Dracula Untold (2014)
Rated PG-13 for intense scenes of warfare, vampire attacks, disturbing images, and some sensuality
Good news: Dracula Untold isn't the total disaster it could've been. Granted, it's still not a great movie, or even very good. It feels like it was heavily cut down in the editing room; a lot of supporting characters feel like they originally had much larger parts, and the action scenes are noticeably devoid of blood (odd for a vampire movie), cutting away so much that, at times, the action was hard to follow. However, it looks gorgeous, it's got good actors, and overall, it works on much the same level as the Resident Evil and Underworld movies. It's a solid, B-grade action/horror film that you can't go wrong with for a matinee, even if the specific problems I had with it leave me with little hope for Universal's planned reboot of its classic monsters.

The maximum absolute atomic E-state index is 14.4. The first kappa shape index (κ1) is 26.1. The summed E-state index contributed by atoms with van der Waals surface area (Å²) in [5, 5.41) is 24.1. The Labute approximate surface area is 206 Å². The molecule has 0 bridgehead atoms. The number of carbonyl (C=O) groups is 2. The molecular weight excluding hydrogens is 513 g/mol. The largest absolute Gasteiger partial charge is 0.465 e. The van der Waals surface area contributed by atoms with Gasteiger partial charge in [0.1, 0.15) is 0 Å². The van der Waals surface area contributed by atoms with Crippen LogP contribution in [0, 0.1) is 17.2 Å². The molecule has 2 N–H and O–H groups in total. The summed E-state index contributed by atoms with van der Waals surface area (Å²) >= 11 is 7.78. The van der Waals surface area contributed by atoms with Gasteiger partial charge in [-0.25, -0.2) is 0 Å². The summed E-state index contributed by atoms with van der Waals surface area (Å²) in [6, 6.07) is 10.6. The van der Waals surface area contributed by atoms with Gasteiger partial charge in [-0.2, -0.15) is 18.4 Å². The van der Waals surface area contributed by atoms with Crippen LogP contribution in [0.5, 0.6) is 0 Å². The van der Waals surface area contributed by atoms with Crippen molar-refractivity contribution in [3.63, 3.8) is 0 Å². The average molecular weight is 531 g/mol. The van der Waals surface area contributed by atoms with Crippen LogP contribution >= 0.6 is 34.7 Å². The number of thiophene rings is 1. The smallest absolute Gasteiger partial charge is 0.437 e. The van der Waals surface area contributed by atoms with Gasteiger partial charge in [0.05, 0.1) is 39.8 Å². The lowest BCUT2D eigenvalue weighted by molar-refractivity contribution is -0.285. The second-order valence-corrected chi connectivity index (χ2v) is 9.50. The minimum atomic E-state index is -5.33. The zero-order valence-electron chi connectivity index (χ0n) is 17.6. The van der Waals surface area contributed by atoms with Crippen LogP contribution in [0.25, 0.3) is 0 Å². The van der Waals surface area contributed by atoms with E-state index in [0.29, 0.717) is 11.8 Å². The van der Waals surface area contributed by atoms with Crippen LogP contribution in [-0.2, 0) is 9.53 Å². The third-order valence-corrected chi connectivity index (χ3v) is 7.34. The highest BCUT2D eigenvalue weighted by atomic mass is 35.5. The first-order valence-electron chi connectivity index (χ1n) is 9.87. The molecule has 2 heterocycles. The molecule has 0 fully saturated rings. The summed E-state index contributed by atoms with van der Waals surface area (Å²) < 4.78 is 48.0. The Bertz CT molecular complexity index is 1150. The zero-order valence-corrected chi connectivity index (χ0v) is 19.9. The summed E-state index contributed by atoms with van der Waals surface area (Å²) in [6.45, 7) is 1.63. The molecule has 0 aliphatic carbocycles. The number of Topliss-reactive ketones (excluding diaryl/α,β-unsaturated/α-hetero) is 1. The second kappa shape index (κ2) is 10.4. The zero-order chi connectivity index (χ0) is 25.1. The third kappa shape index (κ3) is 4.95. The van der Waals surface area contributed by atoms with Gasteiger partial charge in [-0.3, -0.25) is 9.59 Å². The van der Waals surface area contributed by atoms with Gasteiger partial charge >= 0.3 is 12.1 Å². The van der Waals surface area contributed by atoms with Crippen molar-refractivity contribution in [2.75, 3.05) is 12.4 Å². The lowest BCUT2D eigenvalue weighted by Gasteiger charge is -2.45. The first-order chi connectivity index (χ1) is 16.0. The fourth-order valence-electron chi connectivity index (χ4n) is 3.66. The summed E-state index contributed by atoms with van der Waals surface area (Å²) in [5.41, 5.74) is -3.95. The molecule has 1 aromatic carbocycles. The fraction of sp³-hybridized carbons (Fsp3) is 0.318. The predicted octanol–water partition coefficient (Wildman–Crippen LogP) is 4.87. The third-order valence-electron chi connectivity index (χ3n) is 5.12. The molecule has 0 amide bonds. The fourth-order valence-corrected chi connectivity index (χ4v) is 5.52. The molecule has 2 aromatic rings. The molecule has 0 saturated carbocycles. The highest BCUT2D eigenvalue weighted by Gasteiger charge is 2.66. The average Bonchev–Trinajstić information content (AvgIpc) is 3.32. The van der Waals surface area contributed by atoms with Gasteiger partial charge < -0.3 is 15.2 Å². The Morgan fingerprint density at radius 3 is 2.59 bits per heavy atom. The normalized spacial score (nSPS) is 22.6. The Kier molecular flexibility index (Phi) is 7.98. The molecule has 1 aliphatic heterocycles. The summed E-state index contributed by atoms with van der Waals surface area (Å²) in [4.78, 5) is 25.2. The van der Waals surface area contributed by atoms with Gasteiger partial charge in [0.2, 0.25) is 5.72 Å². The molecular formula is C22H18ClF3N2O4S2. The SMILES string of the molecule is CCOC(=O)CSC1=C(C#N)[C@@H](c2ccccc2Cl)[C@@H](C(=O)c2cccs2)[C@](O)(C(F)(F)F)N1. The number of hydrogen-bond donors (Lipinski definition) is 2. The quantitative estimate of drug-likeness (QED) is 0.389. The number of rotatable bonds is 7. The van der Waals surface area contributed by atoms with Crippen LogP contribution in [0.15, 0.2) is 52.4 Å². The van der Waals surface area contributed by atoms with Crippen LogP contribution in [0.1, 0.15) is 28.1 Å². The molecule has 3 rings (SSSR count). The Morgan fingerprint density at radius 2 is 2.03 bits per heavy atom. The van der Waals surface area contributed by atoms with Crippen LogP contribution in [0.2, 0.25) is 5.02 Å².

As the title suggests, this is an origin story for Dracula. Like many such stories, Dracula Untold mines the history of the man who served as the loose inspiration for the character in Bram Stoker's original novel: Vlad III, Prince of Wallachia, otherwise known as Vlad the Impaler after his trademark method of executing criminals, rebels, and his vanquished foes. Here, he is instead the prince of Transylvania (because this is a vampire movie), he and his kingdom chafing under the vassalage of the Ottoman Turks. He wishes to avoid having to pay a tribute of one thousand boys, including his son, to serve in the Sultan's Janissary corps, having himself served in the Janissaries before setting off to establish his own kingdom. And so Vlad seeks the help of a vampire living deep in the mountains who has been preying on both Turkish soldiers and his own. Here, he is turned into a vampire himself, gifted superhuman strength and speed and the power to command animals to do his bidding, in exchange for the traditional weaknesses against sunlight, silver, and the sign of the cross. He has three days to use his newfound vampiric powers to fight back against the Turks before he returns to normal, so long as he resists the temptation of drinking human blood. If he gives in, he will be a vampire forever, permanently enslaved to his sire.